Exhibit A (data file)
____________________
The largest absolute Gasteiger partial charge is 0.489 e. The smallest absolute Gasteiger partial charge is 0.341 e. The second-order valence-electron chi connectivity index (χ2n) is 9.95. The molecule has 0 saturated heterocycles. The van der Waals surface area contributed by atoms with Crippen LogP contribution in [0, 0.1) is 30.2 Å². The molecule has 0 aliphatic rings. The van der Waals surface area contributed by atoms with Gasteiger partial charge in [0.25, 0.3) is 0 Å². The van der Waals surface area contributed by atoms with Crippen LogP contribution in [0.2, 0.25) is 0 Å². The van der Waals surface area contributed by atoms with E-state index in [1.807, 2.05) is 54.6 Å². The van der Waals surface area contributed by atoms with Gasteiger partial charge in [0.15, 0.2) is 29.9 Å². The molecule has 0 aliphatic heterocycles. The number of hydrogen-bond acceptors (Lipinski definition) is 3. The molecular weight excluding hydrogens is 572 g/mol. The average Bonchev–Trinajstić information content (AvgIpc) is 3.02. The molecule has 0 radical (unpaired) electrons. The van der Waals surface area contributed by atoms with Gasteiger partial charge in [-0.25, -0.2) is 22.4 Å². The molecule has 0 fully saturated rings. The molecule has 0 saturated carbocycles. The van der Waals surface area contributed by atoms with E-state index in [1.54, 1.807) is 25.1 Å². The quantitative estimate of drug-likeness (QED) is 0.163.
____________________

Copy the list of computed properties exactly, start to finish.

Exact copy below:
The largest absolute Gasteiger partial charge is 0.489 e. The smallest absolute Gasteiger partial charge is 0.341 e. The second-order valence-electron chi connectivity index (χ2n) is 9.95. The molecule has 0 saturated heterocycles. The van der Waals surface area contributed by atoms with Crippen LogP contribution in [0, 0.1) is 30.2 Å². The molecule has 0 aliphatic rings. The van der Waals surface area contributed by atoms with Gasteiger partial charge in [0.25, 0.3) is 0 Å². The van der Waals surface area contributed by atoms with Crippen LogP contribution in [0.2, 0.25) is 0 Å². The van der Waals surface area contributed by atoms with E-state index in [1.807, 2.05) is 54.6 Å². The van der Waals surface area contributed by atoms with Gasteiger partial charge in [0.15, 0.2) is 29.9 Å². The molecule has 0 aliphatic heterocycles. The number of hydrogen-bond acceptors (Lipinski definition) is 3. The molecular weight excluding hydrogens is 572 g/mol. The average Bonchev–Trinajstić information content (AvgIpc) is 3.02. The molecule has 0 radical (unpaired) electrons. The van der Waals surface area contributed by atoms with Gasteiger partial charge in [-0.25, -0.2) is 22.4 Å². The molecule has 0 fully saturated rings. The molecule has 0 saturated carbocycles. The van der Waals surface area contributed by atoms with E-state index in [1.54, 1.807) is 25.1 Å². The quantitative estimate of drug-likeness (QED) is 0.163.